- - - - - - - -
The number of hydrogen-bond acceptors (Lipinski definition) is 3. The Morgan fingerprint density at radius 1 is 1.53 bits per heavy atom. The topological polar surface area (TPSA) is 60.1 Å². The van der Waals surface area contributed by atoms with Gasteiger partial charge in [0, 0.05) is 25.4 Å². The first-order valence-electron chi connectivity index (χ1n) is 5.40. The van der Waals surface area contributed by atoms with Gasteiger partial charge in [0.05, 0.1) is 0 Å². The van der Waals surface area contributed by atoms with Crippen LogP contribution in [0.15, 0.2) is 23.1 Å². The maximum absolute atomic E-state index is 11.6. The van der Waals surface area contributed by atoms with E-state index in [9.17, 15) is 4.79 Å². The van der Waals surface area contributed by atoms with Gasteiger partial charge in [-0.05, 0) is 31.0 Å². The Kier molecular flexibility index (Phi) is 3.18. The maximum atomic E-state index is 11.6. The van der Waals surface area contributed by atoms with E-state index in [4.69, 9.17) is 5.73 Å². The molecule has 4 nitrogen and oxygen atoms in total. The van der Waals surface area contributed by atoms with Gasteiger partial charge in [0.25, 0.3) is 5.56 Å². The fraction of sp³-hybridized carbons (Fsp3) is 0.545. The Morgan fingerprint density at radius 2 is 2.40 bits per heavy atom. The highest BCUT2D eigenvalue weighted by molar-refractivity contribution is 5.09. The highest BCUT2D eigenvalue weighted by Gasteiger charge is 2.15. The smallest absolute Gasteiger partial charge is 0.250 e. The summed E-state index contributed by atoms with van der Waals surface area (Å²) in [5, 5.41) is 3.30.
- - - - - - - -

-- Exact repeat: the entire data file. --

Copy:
The number of hydrogen-bond acceptors (Lipinski definition) is 3. The Morgan fingerprint density at radius 1 is 1.53 bits per heavy atom. The topological polar surface area (TPSA) is 60.1 Å². The van der Waals surface area contributed by atoms with Gasteiger partial charge in [0, 0.05) is 25.4 Å². The first-order valence-electron chi connectivity index (χ1n) is 5.40. The van der Waals surface area contributed by atoms with Gasteiger partial charge in [0.05, 0.1) is 0 Å². The van der Waals surface area contributed by atoms with Crippen LogP contribution in [0.15, 0.2) is 23.1 Å². The maximum absolute atomic E-state index is 11.6. The van der Waals surface area contributed by atoms with E-state index in [9.17, 15) is 4.79 Å². The van der Waals surface area contributed by atoms with Gasteiger partial charge in [-0.05, 0) is 31.0 Å². The Kier molecular flexibility index (Phi) is 3.18. The maximum atomic E-state index is 11.6. The van der Waals surface area contributed by atoms with E-state index in [4.69, 9.17) is 5.73 Å². The molecule has 4 nitrogen and oxygen atoms in total. The van der Waals surface area contributed by atoms with Gasteiger partial charge in [0.25, 0.3) is 5.56 Å². The fraction of sp³-hybridized carbons (Fsp3) is 0.545. The Morgan fingerprint density at radius 2 is 2.40 bits per heavy atom. The highest BCUT2D eigenvalue weighted by molar-refractivity contribution is 5.09. The highest BCUT2D eigenvalue weighted by Gasteiger charge is 2.15. The smallest absolute Gasteiger partial charge is 0.250 e. The summed E-state index contributed by atoms with van der Waals surface area (Å²) in [5, 5.41) is 3.30.